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Climate Changes and Buildings

Climate, climate changes and buildings

This research group works on characterising climate loads on buildings and further climate adjustements of building constructions. The researchers focus particularly on the loads of snow, wind and humidity. 

Climate Changes and Buildings

The main function for a building is to be a screen between the indoor and outdoor climate. Such a climate screen must be dimensioned for a number of climate loads. These are wind, snow, rain, temperature and sunrays. These are the main loads that breaks down a building over time. Damages due to wind are the most frequent climate related type of damage on buildings. The microclimate around a building varies very much over short distances. Likewise, driving rain and snowloads vary a lot over a facade. The research group at NMBU/IMT works on characterizing climate loads on buildings and further climate adjustments of building constructions. The focus is particularly on snow loads, wind and driving rain.

1. Humidity and temperature conditions on facades
Humidity and temperature are two important parameters for the decomposition of a facade of a building. The group at IMT works on measurements and numeric simulations of these climate parameters. Through analyses, one can model the response of the building constructions on the outdoor climate.

As the demands of isolation of walls increase, the temperature relations on the surface as well as the conditions for fungal growth will change. The water vapor diffusion will also be affected and leads to modified humidity relations in the construction. New, untested building constructions, for example massiv wooden constructions i various dimensions, should be considered in relation to humidity and heat transfer.

Figure 1a) displays temperature and humidity relations on one single wooden wall in Mo i Rana. Figure 1b) shows the number of hours of potential fungal growth on the same wall. Both figures are simulations, based on measurements of outdoor and indoor climate.

Figure 1 a) Temperature and humidity conditions on a wooden wall in Mo i Rana.
Figure 1 a) Temperature and humidity conditions on a wooden wall in Mo i Rana. Photo:
 
Figure 1b) Potential fungal growth (hours/months) on the wall.
Figure 1b) Potential fungal growth (hours/months) on the wall. Photo:

2. Rain and wind strain on facades
One of the most important parameters for the lifetime of a facade is climate exposure. Bricks are a common building material that may be particularly affected by frost and moisture. A brick will soak up moisture because the material is porous. If brick moist when water freezes, it encounters stresses in the material that will eventually lead to cracks. Annually, there are approximately 70 freeze / thaw cycles in Oslo and it is expected that climate change will cause the number of freeze / thaw cycles to increase. An important prerequisite for the tensions to arise is that the water content of the brick is above a certain threshold. Water is supplied to the facade by driving rain stress. The amount of rain that hit the façade varies widely depending on wind direction and air flow around the building.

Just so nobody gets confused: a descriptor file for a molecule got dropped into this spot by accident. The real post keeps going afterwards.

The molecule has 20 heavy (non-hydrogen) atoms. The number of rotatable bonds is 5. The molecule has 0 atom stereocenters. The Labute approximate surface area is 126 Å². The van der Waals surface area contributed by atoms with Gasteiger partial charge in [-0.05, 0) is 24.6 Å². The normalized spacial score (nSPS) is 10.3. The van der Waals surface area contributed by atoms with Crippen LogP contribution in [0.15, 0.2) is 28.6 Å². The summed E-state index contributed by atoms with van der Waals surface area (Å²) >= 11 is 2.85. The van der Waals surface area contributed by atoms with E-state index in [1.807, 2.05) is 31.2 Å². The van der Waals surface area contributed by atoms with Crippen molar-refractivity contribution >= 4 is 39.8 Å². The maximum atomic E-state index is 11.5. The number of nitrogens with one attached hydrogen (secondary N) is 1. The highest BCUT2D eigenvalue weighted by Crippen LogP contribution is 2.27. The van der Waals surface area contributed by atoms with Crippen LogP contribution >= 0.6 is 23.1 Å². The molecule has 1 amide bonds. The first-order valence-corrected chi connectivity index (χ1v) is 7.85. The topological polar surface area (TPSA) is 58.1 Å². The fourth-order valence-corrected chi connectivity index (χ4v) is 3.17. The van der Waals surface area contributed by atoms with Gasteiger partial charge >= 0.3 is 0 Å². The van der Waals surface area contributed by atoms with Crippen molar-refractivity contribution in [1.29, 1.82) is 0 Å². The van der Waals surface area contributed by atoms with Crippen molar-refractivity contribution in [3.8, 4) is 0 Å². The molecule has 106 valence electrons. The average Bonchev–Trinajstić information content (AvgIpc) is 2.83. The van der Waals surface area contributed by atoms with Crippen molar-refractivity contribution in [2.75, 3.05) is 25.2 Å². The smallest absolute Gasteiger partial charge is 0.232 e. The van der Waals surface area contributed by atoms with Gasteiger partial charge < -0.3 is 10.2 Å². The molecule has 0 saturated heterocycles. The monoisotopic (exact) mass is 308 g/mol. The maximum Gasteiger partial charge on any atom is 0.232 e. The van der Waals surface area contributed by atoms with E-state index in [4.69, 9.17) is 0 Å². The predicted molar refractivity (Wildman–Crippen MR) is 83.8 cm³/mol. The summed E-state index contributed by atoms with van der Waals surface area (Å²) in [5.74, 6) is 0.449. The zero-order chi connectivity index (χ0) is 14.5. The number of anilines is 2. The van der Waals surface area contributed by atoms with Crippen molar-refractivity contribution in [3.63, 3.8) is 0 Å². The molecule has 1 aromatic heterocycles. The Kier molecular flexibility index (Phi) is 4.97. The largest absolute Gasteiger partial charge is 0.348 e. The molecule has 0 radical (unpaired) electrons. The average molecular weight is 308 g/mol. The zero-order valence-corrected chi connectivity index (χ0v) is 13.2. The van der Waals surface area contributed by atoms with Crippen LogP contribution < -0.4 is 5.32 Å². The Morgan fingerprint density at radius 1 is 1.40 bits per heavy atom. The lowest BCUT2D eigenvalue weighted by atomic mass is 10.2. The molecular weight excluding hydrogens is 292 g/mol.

Figure 2 a) Lashing rain stress on a north-oriented facade in Oslo (mm/year).
Figure 2 a) Lashing rain stress on a north-oriented facade in Oslo (mm/year). Photo:

3. Snow loads on structures. Over 30 years, researchers at NMBU / IMT have collected data for snow loads on roofs. These data are currently used to validate mathematical models for snow loads on roofs. They are used as a basis for the development of the international standard ISO 4355 for snow loads. Figure 3 shows simulated snow distribution on a sports hall in Oslo.

Figure 3. Snow distribution on Valhall, Oslo.
Figure 3. Snow distribution on Valhall, Oslo. Photo:


4. Wind climate around buildings is particularly important in areas with high-rise buildings. The buildings can affect the wind so the climate on the ground can be experienced as unpleasant thus making areas unsuitable for the use for which they are intended. Researhers at NMBU / IMT have carried out analyses of climate conditions and comfort around buildings. Figure 4 shows the wind speed around a city block.
Figure 4. Wind climate around buildings. Red colour indicates high wind speed, blue colour indicates lower wind speed.
Figure 4. Wind climate around buildings. Red colour indicates high wind speed, blue colour indicates lower wind speed. Photo: Thiis

5 Documentation of the real condition of a building is performed by using a thermal camera and density measuring equipment. These are now being used in new ways in the construction industry. Areas of the country that have been considered little affected by wind may appear to have had less focus on air density, and this can have serious consequences when building technique, placement of buildings in the landscape and climate impacts are changed.
Figure 5. Thermogram of a 'new' type of brick facade with cold bridge.
Figure 5. Thermogram of a 'new' type of brick facade with cold bridge. Photo:
Published 24. June 2014 - 13:09 - Updated 23. May 2017 - 19:50